I wanted to encourage those considering homeschooling high school! Many here in Saskatchewan do, and it’s not as overwhelming as some may think! I never imagined I would be a homeschooling mom, but here we are, eight years later! When we first began homeschooling, our oldest had just finished grade 2 in public school. We didn’t withdraw from school due to any particular reason; it just wasn’t the inspiring, engaging experience I was hoping he would have. I told my mom, who had been a high school teacher for THIRTY years in Saskatchewan, that we would likely return for high school though – in order to get those coveted high school credits and a government-issued high school diploma. She was the first one who told me to seriously reconsider that decision. We did. She knew better than anyone else what all goes on in a high school classroom.
I think people worry about homeschooling high school for two reasons (at least this was my case): how to teach material I don’t know (or at the appropriate level), and how to gain university entrance without a Sask Ed diploma. Lo and behold, both can be done.
The material that is out there that has been developed for home learners is amazing – in every subject under the sun and at every level! Want to learn something different like Latin? No problem. We bought a course from Compass Classroom (waited for a sale) that has short videos. The kid actually likes it! Logic course? Check out The Critical Thinking Company (their emails often have discounts). Computer Science or Programming? A group called Homeschool Buyer’s Coop has heavily discounted sales in that subject and many, many more (sign up for their emails!). We waited for a sale and tried one. Even for subjects I’m well versed in, I still outsource it to a book/course because our toddler eats up all my time. Need a good writing course? Check out Institute for Excellence in Writing, Essentials in Writing, or Brave Writer. High school science? Many people like the Apologia textbook series; it is incredibly well written. Want something unique? You’ll find so many courses on Udemy (we’re trying a computer hacking one at the moment!), and if you’re patient, they’ll eventually go on sale for around $15 with lifetime access! Economics? Physics? Something you’ve never imagined? Khan Academy, classcentral.com and coursera also offer free online academic courses. There’s no end to what can be learned at home!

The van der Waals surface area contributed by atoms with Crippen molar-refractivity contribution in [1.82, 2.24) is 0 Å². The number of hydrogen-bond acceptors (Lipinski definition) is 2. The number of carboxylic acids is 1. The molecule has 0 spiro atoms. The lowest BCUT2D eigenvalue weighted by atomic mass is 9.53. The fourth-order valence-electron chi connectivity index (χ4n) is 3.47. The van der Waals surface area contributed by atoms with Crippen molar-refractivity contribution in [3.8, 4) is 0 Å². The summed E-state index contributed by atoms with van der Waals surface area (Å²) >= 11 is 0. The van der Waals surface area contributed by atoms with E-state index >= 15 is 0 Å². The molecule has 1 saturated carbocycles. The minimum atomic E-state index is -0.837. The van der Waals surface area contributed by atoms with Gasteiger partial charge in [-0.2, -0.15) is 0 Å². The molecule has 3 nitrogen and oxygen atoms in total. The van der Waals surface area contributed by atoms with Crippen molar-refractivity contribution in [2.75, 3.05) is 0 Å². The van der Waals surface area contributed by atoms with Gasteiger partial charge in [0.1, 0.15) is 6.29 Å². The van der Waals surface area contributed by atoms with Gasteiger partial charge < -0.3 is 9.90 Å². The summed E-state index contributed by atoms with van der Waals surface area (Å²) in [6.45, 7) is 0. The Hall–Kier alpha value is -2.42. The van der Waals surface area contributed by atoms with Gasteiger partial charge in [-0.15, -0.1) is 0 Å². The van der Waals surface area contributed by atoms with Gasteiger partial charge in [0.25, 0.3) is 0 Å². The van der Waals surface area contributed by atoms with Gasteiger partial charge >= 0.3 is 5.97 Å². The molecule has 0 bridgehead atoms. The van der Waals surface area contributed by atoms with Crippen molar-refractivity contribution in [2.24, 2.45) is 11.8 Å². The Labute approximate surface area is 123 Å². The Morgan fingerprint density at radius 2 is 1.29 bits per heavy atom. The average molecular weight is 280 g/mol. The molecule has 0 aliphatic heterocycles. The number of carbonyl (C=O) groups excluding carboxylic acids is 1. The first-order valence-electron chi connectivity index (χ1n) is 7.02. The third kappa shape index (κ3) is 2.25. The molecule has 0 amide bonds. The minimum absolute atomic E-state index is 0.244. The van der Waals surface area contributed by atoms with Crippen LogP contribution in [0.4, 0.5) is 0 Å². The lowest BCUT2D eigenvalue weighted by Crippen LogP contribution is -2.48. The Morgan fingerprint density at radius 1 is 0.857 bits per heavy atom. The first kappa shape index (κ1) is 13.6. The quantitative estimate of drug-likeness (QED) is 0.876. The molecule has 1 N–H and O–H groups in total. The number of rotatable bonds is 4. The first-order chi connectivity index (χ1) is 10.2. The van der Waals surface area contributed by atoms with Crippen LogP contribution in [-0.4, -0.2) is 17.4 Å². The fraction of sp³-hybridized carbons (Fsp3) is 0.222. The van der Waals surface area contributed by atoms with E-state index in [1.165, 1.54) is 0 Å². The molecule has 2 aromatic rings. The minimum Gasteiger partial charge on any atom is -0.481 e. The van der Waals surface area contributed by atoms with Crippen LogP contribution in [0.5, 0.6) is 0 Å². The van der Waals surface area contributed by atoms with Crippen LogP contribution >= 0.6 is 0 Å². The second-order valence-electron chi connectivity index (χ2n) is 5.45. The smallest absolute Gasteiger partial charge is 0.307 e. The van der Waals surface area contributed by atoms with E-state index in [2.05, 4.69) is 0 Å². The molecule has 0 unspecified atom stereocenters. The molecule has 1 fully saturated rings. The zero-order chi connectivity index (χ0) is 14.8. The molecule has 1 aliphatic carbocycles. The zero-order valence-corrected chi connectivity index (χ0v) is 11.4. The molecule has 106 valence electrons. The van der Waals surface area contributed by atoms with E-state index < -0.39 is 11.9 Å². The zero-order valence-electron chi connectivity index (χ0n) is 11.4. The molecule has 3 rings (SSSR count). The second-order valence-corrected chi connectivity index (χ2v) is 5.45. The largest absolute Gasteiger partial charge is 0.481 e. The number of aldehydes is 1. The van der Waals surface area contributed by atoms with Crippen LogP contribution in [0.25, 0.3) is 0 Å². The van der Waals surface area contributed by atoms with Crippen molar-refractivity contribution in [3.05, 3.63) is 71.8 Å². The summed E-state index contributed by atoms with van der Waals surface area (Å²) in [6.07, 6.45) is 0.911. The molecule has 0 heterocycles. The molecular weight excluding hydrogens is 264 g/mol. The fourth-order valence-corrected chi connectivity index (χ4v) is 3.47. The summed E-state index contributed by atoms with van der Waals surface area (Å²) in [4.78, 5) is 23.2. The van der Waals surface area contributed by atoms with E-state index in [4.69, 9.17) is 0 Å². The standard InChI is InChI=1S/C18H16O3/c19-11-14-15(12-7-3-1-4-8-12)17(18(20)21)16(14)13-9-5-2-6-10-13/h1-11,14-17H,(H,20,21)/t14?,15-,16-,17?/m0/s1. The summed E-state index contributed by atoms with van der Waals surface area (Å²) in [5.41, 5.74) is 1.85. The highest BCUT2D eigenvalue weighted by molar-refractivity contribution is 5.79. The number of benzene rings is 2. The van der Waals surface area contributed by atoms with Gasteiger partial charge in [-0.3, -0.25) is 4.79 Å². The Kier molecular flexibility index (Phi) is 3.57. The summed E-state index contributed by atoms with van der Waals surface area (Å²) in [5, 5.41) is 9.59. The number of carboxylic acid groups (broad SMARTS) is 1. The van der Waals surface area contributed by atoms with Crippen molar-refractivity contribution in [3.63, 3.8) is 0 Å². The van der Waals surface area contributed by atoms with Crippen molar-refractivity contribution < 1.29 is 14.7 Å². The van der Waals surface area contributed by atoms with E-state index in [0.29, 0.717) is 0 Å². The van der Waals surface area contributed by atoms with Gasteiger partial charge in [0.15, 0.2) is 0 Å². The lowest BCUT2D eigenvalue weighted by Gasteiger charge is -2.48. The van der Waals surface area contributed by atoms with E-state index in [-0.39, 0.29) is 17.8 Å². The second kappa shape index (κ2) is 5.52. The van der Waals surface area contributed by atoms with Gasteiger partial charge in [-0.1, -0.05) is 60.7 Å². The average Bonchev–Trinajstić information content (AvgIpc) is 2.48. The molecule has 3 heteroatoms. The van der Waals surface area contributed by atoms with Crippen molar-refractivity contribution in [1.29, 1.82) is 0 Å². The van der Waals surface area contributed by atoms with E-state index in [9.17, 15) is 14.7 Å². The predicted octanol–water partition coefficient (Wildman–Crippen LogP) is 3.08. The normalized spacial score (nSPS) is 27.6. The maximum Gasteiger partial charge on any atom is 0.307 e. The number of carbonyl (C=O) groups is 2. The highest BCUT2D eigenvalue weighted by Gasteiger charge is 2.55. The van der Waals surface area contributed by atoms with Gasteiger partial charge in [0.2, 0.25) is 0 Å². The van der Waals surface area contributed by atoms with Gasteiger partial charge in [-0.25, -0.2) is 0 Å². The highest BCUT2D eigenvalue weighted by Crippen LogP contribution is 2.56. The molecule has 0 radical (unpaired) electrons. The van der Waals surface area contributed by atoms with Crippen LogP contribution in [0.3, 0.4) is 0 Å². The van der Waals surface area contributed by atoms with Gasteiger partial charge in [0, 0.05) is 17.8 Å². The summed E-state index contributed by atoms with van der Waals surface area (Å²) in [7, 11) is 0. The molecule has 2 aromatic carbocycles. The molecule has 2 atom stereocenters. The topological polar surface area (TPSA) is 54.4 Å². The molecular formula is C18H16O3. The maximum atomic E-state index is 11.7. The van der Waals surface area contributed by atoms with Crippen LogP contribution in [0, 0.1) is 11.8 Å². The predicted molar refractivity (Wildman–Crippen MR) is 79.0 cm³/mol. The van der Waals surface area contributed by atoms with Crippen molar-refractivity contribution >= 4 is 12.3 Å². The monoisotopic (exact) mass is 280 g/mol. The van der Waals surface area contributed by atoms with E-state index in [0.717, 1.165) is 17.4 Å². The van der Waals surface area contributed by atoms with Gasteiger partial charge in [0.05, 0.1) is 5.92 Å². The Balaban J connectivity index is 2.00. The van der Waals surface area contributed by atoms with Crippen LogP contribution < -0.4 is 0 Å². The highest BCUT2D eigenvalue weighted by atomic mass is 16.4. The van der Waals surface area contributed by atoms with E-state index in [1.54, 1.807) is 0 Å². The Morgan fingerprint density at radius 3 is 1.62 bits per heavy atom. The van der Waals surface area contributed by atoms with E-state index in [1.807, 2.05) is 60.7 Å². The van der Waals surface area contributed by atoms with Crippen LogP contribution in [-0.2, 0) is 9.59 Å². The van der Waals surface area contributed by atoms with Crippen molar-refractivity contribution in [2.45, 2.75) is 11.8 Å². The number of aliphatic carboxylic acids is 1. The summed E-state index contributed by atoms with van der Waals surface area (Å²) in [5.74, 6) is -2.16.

Post-secondary entrance: Pretty much every college/university lists what is required for homeschool admissions on their admissions page. Many involve writing the SAT or Accuplacer test which is hosted by College Board, and can be prepared for at home. Others require a homeschool transcript from the parent. Some may also require taking a high school (30 level) course without a full diploma, or a university level course. One option is to write an AP exam (Advanced Placement – you can self study and request your school division to arrange it for you. It is also offered through College Board and will typically give you a university credit depending on the score). But another great option is taking a class at the University of Regina through their high school accelerated program offered by their Centre for Continuing Education. They’ve got Psychology, Astronomy, English, Economics… Other options to satisfy entrance requirements include taking courses from open universities such as Athabasca University or Thompson Rivers University which can be done at home and without any pre-requisites. You can also always transfer to another university of your choice – once you’re an accepted university student, you’re no longer homeschooler. No doubt there are many other options out there too! Look ahead and check out admission requirements. Don’t let anyone convince you that you can’t do post-secondary without a Sask Ministry of Education diploma. Ask questions on here and the multitude of other homeschooling groups now available, connect with others and meet new friends, and enjoy exploring all the options out there!
Do you have experience with a homeschool item that would benefit the broader homeschool community? Would you partner with SHBE to share your experience? Send your article to firstname.lastname@example.org for editing and review.